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Soybeans close the week 1.4% higherSoybeans close the week 1.4% higher

Get caught up on all the market news of the week.

Compiled by staff

September 4, 2020

5 Min Read

Missed some market news this week? Here's the news you need to help you make marketing decisions.

Ag Marketing IQ

Just as the past months have contained some unexpected developments, more surprises—bearish and bullish— will inevitably surface before the next crop is marketed. That means it’s even more important to understand and define price risk management in your business. Risk management requires your constant vigilance. It means planning for the next unknown. History has taught it is easy for a change in fortune to catch us off guard.

Adverse August weather in the Midwest appears to have taken a toll on 2020 production, potentially cutting as much as a billion bushels off this year’s corn and soybean crops. While the true toll from drought and the Aug. 10 derecho windstorm may not be known for months, USDA could make significant cuts in its next monthly estimates Sept. 11. Preliminary August weather data, as well as plunging crop conditions, point to crops smaller than the bin busters forecast by the agency last month. Lower production should support basis in the cash market this fall.

The August USDA crop report estimated that the U.S. soybean crop would reach record yields for soybeans of 53.3 bpa.  The analysis for this estimate was likely done in late July. Since then, the crop ratings have begun to take a nosedive and are expected to drop further as the season closes. It is hard to find a year where crop quality has changed in such a short amount of time. It seems the crop condition are changing so much that the crop reports cannot keep up. By the time they get the information out, it is already outdated. 

After crude oil futures astonished the world and traded to negative $40.00/barrel back in early April, prices have steadily rebounded. While many commodity prices have been able to rebound back up to pre-COVID 19 sell off prices, most energy prices have not. With many schools opting for virtual learning and parents working from home, Americans are driving less, therefore demand for fuel is less.

Advanced Marketing Class

As harvest, the time is right to ask a question inspired by William Shakespeare: “To store, or not to store?” This question is at the core of a post-harvest marketing plan. To help answer meet my marketing friends, Barney Binless, May Sellers, and Earl Eitheror. Their marketing results over the past 31 years offers some guidance.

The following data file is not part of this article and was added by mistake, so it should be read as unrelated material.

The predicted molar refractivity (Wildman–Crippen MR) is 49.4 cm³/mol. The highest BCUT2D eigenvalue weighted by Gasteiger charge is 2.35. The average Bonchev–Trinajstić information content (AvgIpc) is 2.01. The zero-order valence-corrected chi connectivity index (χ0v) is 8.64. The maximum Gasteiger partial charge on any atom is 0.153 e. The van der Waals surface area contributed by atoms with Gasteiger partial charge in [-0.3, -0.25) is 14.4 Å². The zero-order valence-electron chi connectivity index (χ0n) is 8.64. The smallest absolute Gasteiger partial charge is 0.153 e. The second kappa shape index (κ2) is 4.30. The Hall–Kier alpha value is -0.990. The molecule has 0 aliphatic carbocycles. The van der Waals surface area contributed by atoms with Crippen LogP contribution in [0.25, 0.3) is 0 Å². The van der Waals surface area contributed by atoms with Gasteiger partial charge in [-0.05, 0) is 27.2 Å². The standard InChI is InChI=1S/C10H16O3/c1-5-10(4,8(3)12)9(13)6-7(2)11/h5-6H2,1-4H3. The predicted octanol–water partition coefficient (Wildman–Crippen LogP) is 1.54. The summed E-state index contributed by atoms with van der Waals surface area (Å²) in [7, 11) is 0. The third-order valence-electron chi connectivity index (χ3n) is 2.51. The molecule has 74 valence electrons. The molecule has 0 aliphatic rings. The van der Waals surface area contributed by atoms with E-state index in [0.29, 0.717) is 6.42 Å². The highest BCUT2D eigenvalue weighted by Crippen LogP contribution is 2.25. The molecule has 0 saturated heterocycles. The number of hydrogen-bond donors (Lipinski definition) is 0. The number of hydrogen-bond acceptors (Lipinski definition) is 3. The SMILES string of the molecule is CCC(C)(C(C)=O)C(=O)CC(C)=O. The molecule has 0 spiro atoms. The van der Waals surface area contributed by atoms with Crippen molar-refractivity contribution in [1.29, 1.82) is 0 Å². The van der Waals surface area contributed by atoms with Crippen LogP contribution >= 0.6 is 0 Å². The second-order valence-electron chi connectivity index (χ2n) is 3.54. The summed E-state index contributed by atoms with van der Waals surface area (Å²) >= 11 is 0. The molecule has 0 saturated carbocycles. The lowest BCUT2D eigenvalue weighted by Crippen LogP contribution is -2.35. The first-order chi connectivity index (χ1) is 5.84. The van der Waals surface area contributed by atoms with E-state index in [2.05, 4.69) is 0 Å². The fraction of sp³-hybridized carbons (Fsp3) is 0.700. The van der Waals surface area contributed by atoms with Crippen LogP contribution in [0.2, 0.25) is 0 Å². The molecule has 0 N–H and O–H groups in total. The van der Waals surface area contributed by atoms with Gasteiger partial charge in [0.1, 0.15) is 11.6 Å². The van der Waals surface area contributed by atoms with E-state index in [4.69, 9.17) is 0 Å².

Corn and soybean quality has been on the ropes for the past several weeks, and USDA’s latest crop progress report, covering the week through August 30, saw another round of declines for both crops. Corn quality moved from 64% rated in good-to-excellent condition down to 62% this past week. USDA docked soybean quality three points this past week, moving it from 69% rated in good-to-excellent condition down to 66%. The U.S. wheat harvest is moving right along. For spring wheat, 69% of this year’s harvest is now complete, up from 49% a week ago.

Corn conditions in Farm Futures’ Feedback from the Field series slipped last week as hot and dry weather scorched the battered crop and rains from Hurricane Laura over the weekend may have been too little too late, according to FFTF respondents.

Grain prices have found legitimate traction over the past several weeks. Corn prices firmed by around 11% since the first of August, while soybean futures climbed well above $9 per bushel in the past two weeks. The forward momentum has been in large part to a weather rally, but that rally appears to have fizzled out. It’s likely that traders will now await fresh supply and demand from USDA’s September World Agricultural Supply and Demand Estimates (WASDE) report, which will be released next Friday. Listen to the latest Midweek Markets podcast.


USDA’s latest grain export inspection report, covering the week through August 27, was nothing but disappointing, with corn, soybeans and wheat all landing on the lower end of trade estimates and spilling lower week-over-week. Traders mostly shrugged off the latest data, however, with most grain prices moving higher in morning trading.

USDA’s latest weekly export sales report held mostly encouraging data for the week ending August 27. Corn exports led all grain sales last week, thanks to strong new crop sales. Soybean exports landed on the high end of analyst estimates. Wheat sales also made it to the upper range of trade estimates, although week-over-week volume saw a moderate decline.

Export sales were reported four days this week, with China taking 16.6 million bushels of soybeans and 47 million bushels of corn. Unknown took 16.6 million bushels of soybeans and the Philippines took 192,904 short tons of soybean cake and meal.


Wheat prices are mixed this morning as Chicago wheat settles in for a fourth consecutive week of price increases. Soybeans still have a little ways to go before they hit the $10/bushel mark, but futures prices made steady progress towards the benchmark this morning as steady Chinese demand continued to underpin strength in the soy complex. Corn futures rose on hot and dry weather this morning, inflicting further damage to the heat-stressed and wind-damaged crop.

Soybean prices capped off a successful week with another round of technical buying Friday, prompted by export optimism and lingering worries about U.S. production potential – closing the week 1.4% higher. Corn also saw moderate gains today, with relatively drier weather returning to the forecasts next week. Wheat suffered another small setback, meantime, as traders continue to back off five-month highs captured earlier this week.

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